Now the sea boiled around the galleon, her yards disappearing into the green water that began to wash over her waist. Great seas swept all around, and flying spray obscured the horizon. Atocha plunged into each wave, lifted up on a crest to roll wildly into the next. No longer could the galleon be steered. With the tiller lashed in place, the whipstaff disconnected, each huge wave sent shudders through the Atocha hull. Below decks was turmoil. Olive jars filled with water or oil were sent crashing about. Passengers and crew alike suffered wholesale seasickness, holding onto anything solid. Now they were at the mercy of the sea. The struggle to stay afloat went on, but only thoughts of survival put seamen through the motions of working the ship. The winds had moved around to the northeast, and now the fleet was being driven relentlessly towards the dreaded Florida reefs.

Portuguese cast bronze mariner's astrolabe recovered from the "pilot's chest" in 1985.

By first light of dawn on Tuesday, September 6, the Atocha had reached the shallows near the deadly coral rocks. Her stream anchor had been deployed during the night, and now as it struck bottom, the two main bow anchors were dropped in an effort to keep the galleon from being driven onto the dragons teeth. Fifteen foot waves had carried away the foremast and rudder, and now her bow carried the brunt of each wave. The anchor lines, stretched tight as a bowstring, soon snapped with a loud report, and Atocha became part of the mountainous waves breaking on the reefs. Captain Bernardino de Lugo, gunnery captain aboard Atocha’s sister ship, the Santa Margarita, was able to see Atocha “rise up, strike a reef, and sink shortly thereafter.” The Margarita soon afterwards parted her own anchor lines and was dashed against the reefs four miles away.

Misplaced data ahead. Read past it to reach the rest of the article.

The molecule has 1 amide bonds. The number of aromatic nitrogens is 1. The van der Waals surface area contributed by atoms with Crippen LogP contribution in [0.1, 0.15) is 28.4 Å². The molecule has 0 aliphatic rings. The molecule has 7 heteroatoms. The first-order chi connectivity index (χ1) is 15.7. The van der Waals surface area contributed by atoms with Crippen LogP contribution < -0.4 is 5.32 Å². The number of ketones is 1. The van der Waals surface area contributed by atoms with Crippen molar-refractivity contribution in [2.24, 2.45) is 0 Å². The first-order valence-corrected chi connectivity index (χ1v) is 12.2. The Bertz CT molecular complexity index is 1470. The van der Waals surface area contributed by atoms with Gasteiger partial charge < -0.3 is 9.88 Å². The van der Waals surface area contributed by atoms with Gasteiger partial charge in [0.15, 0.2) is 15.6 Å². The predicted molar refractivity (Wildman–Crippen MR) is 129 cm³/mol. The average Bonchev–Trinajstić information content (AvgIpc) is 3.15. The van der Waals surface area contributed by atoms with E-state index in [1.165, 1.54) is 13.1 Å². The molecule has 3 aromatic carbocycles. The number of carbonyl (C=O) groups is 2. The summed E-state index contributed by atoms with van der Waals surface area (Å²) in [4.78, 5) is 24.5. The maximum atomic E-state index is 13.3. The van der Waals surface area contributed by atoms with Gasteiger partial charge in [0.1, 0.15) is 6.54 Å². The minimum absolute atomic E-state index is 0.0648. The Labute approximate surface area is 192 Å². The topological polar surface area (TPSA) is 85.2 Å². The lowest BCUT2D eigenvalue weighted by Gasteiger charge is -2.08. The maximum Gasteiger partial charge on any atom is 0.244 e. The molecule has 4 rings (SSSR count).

By a twist of fate, the capitana and nineteen of the ships in the fleet were driven southward and passed west of the Dry Tortugas into calmer waters. One vessel, Nuestrc, Señora de Ia Consolación, was lost in deep water. One of the larger naos, El Rosario, was driven onto the reefs near Loggerhead Key in the Tortugas. A patache sank nearby in front of Loggerhead Key, and a small Cuban coast guard vessel sank near the Marquesas Keys, A morning calm found debris, floating trunks, barrels, masts, and a few survivors.

Of the Atocha, sunk in 55 feet of water, only her mizzenmast protruded above water. To it clung five desperate souls, thankful to have survived. One of the merchant vessels, the Santa Cruz, had weathered the hurricane and, now loaded with 68 survivors of the Margarita, approached the sunken Atocha. The five men --a seaman, two apprentices, and two black slaves-- were taken aboard the Santa Cruz. All trapped below decks, 260 souls were lost aboard the Atocha. The Margarita had lost 143 as her hull disintegrated against a sand bar.

When the news of the disaster reached Havana, Gaspar de Vargas was commissioned to locate and salvage the sunken galleons. Within a week he had outfitted five vessels and sailed for the area near “the last key of the Matecumbes.”

He soon located the mizzenmast of the Atocha, but was unable to retrieve the treasure from her hold because the hatches were so securely fastened. He recovered two small bronze cannon from her stern castle, buoyed the wreck site, and then turned his attention to locating the Margarita. He searched in vain for any visible signs of the Margarita, then finding none, he sailed westward towards the Tortugas

On the reefs of Loggerhead Key de Vargas found the Rosario in ten feet of water, her keel broken and badly holed. Her crew and passengers were huddled on Loggerhead, along with the survivors of the pa/ache which sank nearby. He brought them aboard his salvage vessels, then went about the task of salvaging the treasure front El Rosario The hull was burned to the waterline, and the one million pesos in silver bars and coins were recovered. Just as the recovery was completed, a second hurricane --more powerful than the first-- swept over the area- The salvage vessels were barely able to stay afloat, protected somewhat by Loggerhead Key. The treasure and survivors were taken to Havana, and preparations were made to return to Atocha with explosives.

Gold rosary cross with nine emeralds. Atocha 1985. Credits: Pat Clyne.